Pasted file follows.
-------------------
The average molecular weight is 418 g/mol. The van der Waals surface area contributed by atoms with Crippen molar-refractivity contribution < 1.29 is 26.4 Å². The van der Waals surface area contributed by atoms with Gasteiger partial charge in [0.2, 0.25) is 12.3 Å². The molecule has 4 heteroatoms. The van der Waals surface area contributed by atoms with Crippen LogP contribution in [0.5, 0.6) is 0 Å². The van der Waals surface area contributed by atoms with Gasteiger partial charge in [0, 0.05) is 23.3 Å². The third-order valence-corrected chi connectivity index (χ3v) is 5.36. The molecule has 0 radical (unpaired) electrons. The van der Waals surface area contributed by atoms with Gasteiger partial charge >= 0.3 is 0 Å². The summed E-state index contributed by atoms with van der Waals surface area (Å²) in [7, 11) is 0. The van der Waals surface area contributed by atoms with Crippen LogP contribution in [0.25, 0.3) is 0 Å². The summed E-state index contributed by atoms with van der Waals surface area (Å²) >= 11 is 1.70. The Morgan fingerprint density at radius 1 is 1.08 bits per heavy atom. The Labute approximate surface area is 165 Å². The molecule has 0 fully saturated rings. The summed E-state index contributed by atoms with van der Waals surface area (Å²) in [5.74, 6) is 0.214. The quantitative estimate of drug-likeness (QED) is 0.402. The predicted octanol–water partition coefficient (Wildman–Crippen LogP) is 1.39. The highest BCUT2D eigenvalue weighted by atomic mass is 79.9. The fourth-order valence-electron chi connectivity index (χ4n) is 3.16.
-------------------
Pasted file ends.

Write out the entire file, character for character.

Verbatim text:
The average molecular weight is 418 g/mol. The van der Waals surface area contributed by atoms with Crippen molar-refractivity contribution < 1.29 is 26.4 Å². The van der Waals surface area contributed by atoms with Gasteiger partial charge in [0.2, 0.25) is 12.3 Å². The molecule has 4 heteroatoms. The van der Waals surface area contributed by atoms with Crippen LogP contribution in [0.5, 0.6) is 0 Å². The van der Waals surface area contributed by atoms with Gasteiger partial charge in [0, 0.05) is 23.3 Å². The third-order valence-corrected chi connectivity index (χ3v) is 5.36. The molecule has 0 radical (unpaired) electrons. The van der Waals surface area contributed by atoms with Gasteiger partial charge >= 0.3 is 0 Å². The summed E-state index contributed by atoms with van der Waals surface area (Å²) in [7, 11) is 0. The van der Waals surface area contributed by atoms with Crippen LogP contribution in [0.25, 0.3) is 0 Å². The summed E-state index contributed by atoms with van der Waals surface area (Å²) >= 11 is 1.70. The Morgan fingerprint density at radius 1 is 1.08 bits per heavy atom. The Labute approximate surface area is 165 Å². The molecule has 0 fully saturated rings. The summed E-state index contributed by atoms with van der Waals surface area (Å²) in [5.74, 6) is 0.214. The quantitative estimate of drug-likeness (QED) is 0.402. The predicted octanol–water partition coefficient (Wildman–Crippen LogP) is 1.39. The highest BCUT2D eigenvalue weighted by atomic mass is 79.9. The fourth-order valence-electron chi connectivity index (χ4n) is 3.16.